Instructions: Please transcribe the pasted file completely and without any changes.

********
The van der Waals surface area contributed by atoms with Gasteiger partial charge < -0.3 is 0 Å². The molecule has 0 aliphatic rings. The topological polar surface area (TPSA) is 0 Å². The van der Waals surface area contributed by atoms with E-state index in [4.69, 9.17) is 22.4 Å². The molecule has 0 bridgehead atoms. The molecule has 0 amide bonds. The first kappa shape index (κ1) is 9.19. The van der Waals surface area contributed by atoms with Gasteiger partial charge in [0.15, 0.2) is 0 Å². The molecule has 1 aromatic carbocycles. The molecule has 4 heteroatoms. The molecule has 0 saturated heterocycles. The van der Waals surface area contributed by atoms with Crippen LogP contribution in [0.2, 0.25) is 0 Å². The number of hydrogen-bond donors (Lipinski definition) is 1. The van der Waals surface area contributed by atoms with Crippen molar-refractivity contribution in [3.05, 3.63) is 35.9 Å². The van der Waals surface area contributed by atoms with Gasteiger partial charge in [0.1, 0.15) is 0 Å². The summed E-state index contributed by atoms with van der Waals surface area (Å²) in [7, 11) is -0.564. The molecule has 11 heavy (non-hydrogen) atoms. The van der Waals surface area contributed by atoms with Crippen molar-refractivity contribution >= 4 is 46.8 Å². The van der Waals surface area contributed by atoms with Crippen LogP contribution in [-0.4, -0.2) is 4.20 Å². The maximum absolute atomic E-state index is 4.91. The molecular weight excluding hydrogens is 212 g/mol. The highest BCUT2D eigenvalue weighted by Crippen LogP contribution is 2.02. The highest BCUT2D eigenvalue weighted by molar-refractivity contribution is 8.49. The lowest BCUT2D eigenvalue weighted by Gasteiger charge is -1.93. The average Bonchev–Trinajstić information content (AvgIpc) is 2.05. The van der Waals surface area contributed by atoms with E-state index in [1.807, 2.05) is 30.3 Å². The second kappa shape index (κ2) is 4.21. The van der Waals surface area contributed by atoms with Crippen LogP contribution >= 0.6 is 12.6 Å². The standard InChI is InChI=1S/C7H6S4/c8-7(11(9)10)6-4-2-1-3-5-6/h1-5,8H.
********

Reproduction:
The van der Waals surface area contributed by atoms with Gasteiger partial charge < -0.3 is 0 Å². The molecule has 0 aliphatic rings. The topological polar surface area (TPSA) is 0 Å². The van der Waals surface area contributed by atoms with E-state index in [4.69, 9.17) is 22.4 Å². The molecule has 0 bridgehead atoms. The molecule has 0 amide bonds. The first kappa shape index (κ1) is 9.19. The van der Waals surface area contributed by atoms with Gasteiger partial charge in [0.15, 0.2) is 0 Å². The molecule has 1 aromatic carbocycles. The molecule has 4 heteroatoms. The molecule has 0 saturated heterocycles. The van der Waals surface area contributed by atoms with Crippen LogP contribution in [0.2, 0.25) is 0 Å². The number of hydrogen-bond donors (Lipinski definition) is 1. The van der Waals surface area contributed by atoms with Crippen molar-refractivity contribution in [3.05, 3.63) is 35.9 Å². The van der Waals surface area contributed by atoms with Gasteiger partial charge in [0.1, 0.15) is 0 Å². The summed E-state index contributed by atoms with van der Waals surface area (Å²) in [7, 11) is -0.564. The molecule has 11 heavy (non-hydrogen) atoms. The van der Waals surface area contributed by atoms with Crippen molar-refractivity contribution >= 4 is 46.8 Å². The van der Waals surface area contributed by atoms with Crippen LogP contribution in [-0.4, -0.2) is 4.20 Å². The maximum absolute atomic E-state index is 4.91. The molecular weight excluding hydrogens is 212 g/mol. The highest BCUT2D eigenvalue weighted by Crippen LogP contribution is 2.02. The highest BCUT2D eigenvalue weighted by molar-refractivity contribution is 8.49. The lowest BCUT2D eigenvalue weighted by Gasteiger charge is -1.93. The average Bonchev–Trinajstić information content (AvgIpc) is 2.05. The van der Waals surface area contributed by atoms with E-state index in [1.807, 2.05) is 30.3 Å². The second kappa shape index (κ2) is 4.21. The van der Waals surface area contributed by atoms with Crippen LogP contribution >= 0.6 is 12.6 Å². The standard InChI is InChI=1S/C7H6S4/c8-7(11(9)10)6-4-2-1-3-5-6/h1-5,8H.